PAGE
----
Although it is now some years old, a 2017 Supreme Court decision highlights the need for careful attention to applicable legislation and regulation when a party (in this example, a vendor) tries to rescind a contract prior to completion of an ‘off the plan’ sale.
Briefly, vendors (Mr and Mrs McMahon) agreed to sell vacant residential land to purchaser (Mr Klein) subject to the registration of a plan of subdivision. A special condition in the contract said, in effect, that if the subdivision had not been registered within six months, the vendors could rescind. However, the contract also required the McMahons to take all reasonable steps to effect registration of the plan of subdivision within the six month period; and that a failure to do so prevented them from exercising the contractual right to rescind.
The plan of subdivision was not registered within six months and the McMahons tried to rescind the contract. One of the several arguments before the Court related to the application of section 66ZL of the Conveyancing Act (‘the Act’). In broad terms, it provided that where vendors seek to rescind an off the plan contract relying on a “sunset clause” they must give 28 days prior written notice of the intention to do so, and the notice must set out the reason for the proposed rescission. The section also said that if a purchaser did not consent to rescission, the vendor could seek an order from the Supreme Court permitting rescission.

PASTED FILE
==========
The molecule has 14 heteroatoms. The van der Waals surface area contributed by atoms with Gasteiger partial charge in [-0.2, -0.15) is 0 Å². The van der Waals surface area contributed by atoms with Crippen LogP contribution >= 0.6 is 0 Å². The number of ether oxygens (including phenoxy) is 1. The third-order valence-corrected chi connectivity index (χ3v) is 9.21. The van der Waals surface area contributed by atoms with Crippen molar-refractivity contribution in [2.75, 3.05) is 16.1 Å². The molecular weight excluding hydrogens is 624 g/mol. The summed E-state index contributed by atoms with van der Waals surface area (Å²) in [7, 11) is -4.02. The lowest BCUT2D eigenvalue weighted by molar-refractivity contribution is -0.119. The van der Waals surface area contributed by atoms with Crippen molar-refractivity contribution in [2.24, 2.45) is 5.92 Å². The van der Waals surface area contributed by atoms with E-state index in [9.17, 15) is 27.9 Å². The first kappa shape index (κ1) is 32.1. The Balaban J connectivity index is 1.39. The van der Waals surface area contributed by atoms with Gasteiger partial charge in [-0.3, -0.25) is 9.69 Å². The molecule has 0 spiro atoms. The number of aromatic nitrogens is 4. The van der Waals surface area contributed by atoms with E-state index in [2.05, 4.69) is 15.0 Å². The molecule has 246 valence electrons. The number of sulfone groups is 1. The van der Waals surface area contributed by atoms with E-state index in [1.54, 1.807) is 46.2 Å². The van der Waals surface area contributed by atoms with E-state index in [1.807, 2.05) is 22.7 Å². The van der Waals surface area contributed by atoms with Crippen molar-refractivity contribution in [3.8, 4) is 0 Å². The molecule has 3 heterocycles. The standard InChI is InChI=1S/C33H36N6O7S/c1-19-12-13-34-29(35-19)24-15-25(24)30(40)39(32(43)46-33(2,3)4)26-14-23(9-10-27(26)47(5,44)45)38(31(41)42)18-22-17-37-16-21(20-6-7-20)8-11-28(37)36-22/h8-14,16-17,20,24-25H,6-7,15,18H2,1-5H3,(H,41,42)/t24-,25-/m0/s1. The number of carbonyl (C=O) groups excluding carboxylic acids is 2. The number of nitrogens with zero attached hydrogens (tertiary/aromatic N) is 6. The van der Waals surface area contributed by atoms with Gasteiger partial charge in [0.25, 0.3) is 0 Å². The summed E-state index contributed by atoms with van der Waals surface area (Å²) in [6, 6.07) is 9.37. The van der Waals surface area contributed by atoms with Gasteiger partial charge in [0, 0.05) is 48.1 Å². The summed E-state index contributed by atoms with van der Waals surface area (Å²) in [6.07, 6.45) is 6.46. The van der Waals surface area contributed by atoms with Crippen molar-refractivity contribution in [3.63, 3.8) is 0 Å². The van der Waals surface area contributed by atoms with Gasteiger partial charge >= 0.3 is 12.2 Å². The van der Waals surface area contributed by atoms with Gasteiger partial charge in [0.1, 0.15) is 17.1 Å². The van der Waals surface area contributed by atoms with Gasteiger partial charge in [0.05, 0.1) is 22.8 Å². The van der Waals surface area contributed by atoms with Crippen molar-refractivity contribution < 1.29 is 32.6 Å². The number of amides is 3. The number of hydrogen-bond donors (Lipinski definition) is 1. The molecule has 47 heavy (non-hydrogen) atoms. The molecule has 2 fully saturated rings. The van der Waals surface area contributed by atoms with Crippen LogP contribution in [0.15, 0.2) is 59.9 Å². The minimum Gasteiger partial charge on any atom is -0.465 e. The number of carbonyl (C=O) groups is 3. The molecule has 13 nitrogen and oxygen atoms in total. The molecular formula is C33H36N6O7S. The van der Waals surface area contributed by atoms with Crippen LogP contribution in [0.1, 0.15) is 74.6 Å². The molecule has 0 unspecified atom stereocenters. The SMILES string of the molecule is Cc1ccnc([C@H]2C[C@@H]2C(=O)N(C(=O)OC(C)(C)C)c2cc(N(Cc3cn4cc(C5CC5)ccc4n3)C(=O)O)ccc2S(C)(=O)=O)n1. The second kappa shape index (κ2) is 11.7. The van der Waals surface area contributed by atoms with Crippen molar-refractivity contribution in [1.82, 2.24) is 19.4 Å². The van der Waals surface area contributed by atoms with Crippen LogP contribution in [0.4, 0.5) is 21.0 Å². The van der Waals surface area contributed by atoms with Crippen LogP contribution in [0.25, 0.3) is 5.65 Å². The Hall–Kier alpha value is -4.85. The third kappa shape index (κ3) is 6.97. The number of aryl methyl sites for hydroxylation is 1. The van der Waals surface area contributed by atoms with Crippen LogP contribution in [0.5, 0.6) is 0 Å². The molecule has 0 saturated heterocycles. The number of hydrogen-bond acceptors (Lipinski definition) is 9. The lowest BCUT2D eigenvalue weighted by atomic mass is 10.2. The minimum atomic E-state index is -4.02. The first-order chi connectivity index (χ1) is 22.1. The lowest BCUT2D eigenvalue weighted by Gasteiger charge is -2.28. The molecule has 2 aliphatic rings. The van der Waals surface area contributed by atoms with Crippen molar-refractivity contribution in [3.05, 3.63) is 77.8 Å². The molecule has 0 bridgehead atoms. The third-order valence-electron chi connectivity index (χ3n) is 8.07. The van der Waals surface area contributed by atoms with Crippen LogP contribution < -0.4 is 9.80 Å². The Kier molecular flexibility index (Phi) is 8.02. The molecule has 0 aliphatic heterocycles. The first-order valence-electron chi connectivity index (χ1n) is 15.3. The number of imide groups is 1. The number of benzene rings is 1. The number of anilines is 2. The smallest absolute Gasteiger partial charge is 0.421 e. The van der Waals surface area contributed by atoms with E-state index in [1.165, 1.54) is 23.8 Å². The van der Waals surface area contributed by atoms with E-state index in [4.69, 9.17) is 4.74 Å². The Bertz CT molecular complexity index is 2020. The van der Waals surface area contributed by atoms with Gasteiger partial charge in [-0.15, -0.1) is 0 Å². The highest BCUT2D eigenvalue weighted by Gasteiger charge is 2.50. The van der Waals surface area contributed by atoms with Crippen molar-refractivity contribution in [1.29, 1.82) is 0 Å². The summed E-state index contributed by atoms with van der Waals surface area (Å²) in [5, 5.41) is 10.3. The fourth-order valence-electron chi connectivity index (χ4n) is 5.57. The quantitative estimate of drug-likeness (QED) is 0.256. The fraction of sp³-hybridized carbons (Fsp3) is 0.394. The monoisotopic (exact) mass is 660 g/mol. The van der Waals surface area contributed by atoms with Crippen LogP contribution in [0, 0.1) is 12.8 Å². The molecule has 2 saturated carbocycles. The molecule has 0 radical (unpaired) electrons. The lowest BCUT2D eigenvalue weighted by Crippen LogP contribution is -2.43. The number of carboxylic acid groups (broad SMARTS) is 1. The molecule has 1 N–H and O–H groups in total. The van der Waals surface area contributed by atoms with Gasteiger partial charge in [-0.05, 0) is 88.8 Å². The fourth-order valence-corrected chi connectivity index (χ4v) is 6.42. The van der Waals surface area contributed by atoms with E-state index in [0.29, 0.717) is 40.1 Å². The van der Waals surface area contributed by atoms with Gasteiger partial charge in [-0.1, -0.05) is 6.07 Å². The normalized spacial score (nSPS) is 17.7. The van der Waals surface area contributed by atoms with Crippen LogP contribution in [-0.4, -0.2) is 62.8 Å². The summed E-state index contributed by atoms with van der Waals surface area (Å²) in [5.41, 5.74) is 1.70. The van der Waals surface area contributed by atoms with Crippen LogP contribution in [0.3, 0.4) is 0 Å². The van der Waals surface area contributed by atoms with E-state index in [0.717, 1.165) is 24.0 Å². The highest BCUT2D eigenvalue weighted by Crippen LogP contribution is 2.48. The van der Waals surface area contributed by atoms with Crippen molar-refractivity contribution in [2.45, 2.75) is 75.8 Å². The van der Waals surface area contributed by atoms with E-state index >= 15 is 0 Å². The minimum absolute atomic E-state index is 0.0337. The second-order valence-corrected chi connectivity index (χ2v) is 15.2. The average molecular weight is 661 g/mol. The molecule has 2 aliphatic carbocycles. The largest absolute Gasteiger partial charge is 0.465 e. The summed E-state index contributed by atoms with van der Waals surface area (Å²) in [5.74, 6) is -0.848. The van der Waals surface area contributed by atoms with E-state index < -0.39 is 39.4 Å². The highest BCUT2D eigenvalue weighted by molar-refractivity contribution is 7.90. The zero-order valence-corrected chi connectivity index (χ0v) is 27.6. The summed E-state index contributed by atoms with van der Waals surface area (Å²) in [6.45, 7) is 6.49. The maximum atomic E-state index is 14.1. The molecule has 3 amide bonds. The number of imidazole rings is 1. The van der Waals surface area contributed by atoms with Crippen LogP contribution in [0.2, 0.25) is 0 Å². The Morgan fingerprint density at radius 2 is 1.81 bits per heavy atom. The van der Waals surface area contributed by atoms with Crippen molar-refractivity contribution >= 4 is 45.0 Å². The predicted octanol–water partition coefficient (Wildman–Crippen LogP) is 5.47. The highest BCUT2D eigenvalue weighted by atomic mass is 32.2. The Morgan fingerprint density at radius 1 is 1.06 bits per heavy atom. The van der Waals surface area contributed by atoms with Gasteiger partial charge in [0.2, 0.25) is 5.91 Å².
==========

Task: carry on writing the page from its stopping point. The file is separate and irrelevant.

On the evidence, no written notice of intended rescission had been given so the Court ruled the contract had not been rescinded and was still on foot. The McMahons were ordered to specifically perform the contract and convey the property to Klein. There was some doubt whether they could actually do so because of a prior mortgage, but the Court still made the order.
The McMahons appeared for themselves at the final hearing although they had been represented by solicitors throughout much of the case. Whilst that possibly meant there may have been available arguments that were not have been agitated, the fact is the Court was satisfied the notice provisions under section 66ZL had not been complied with; and that specific performance was required.
The provision applies only to “off the plan” contracts involving a sunset clause, but as many apartment and other developments nowadays involve off the plan arrangements, the case is a reminder to both vendors and their advisors of the need to pay careful attention to the finer points of the legislative regime applying to property conveyancing, or else they face potentially serious consequences, including for costs: Klein v McMahon  NSWSC 1531.
Liability limited by a scheme approved under Professional Standards Legislation
 The relevant provisions are now (March 2020) found in section 66ZS of the Act